In these first chapters, Lynne and Stacey share key considerations in the first days of building our writing communities.  Summer is the perfect time to think about these first steps.  As I read, here are a few ideas that stuck out to me.  

Three Big Ideas 

  1. A workshop allows the space for a writer to grow their own identity.  "It is here [in writing workshop] that our students can concentrate on the act of writing and learn about their own writing process while establishing a writing identity," Shubitz and Dorfman remind (Chapter 1, loc 578).  This shifts our thinking from the types of writing writers will produce to a bigger picture of helping writers to learn to work flexibly with purpose to get their message across to their audience.  It acknowledges who they are as writers and pushes us past standardized methods of teaching writing.
  2. The intentional - and shared - decisions we make about our writing environment allow space for possibility.  From the physical spaces carved for writers to work alone or meet with peers to writing tools, mentor texts, and the way talk is leveraged in a workshop all open doors for our writers.  
  3. A workshop should provide opportunities for students to brush up against, and learn from, the thinking of other writers.  In chapter 2, Creating Our Classrooms, Dorfman and Shubitz write, "We want our writers to notice the ways in which different writers problem-solve, think aloud, and use strategies to improve their writing (loc 941)."  The idea of "Opening Our Minds to Let in Other People's Thinking" is full of possibility.  It speaks to learning from our peers and being open to new ways to craft our writing.  It pushes us to reach out to authors to move our work forward.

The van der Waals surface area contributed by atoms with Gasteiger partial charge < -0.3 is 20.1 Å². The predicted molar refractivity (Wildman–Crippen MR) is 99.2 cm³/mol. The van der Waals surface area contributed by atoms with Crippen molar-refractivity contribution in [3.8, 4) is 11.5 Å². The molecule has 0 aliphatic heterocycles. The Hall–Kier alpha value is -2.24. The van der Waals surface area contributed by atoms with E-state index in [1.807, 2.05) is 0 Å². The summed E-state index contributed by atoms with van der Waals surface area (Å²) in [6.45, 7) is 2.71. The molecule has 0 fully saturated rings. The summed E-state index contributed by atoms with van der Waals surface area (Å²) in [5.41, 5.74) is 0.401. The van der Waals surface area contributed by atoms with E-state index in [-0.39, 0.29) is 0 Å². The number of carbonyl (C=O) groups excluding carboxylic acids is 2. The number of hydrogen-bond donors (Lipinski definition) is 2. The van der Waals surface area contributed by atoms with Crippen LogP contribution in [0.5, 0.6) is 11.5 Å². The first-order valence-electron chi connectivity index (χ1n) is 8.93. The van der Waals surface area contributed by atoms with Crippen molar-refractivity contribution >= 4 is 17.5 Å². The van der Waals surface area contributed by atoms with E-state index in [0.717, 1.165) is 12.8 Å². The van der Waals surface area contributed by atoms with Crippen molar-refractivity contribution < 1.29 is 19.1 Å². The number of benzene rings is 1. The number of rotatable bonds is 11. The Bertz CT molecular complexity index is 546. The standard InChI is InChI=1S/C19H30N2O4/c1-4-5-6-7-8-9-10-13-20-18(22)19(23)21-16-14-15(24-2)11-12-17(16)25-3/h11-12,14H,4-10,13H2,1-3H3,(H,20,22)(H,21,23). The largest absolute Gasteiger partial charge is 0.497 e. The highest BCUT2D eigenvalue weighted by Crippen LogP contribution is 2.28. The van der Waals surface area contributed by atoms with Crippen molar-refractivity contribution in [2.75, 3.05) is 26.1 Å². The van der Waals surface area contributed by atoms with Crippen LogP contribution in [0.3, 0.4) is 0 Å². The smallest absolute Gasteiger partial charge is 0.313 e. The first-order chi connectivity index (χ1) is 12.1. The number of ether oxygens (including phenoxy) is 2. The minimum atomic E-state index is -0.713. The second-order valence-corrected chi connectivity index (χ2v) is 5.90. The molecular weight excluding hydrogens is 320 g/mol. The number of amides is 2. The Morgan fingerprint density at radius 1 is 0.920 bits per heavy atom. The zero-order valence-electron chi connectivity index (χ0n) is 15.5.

Two Questions to Ponder 
  1. How can we help young writers to see the ways planning weaves across our writing process?  Reading the first chapters had me thinking more about planning.  For me, the first chapters shifted my thinking of planning in the prewriting stage of the writing process to the way we plan as we compose across days.  As a writer I plan before I begin, often jotting ideas and my plan for the composition.  Each time I sit down to work, however, I take the time to plan smaller steps.  I appreciated the ideas for using status of the class, plan boxes, peer conversations, end of workshop share, and conferring to learn more about the planning process.  I want to think more about this.  How do I help young writers to own this planning process each day?
  2. What are the mentor texts that help young writers envision new possibilities?  Whether setting up the environment, finding ways to lift student writing, or helping to build the mindset of writers, mentor texts can empower our writers.  

One Next Step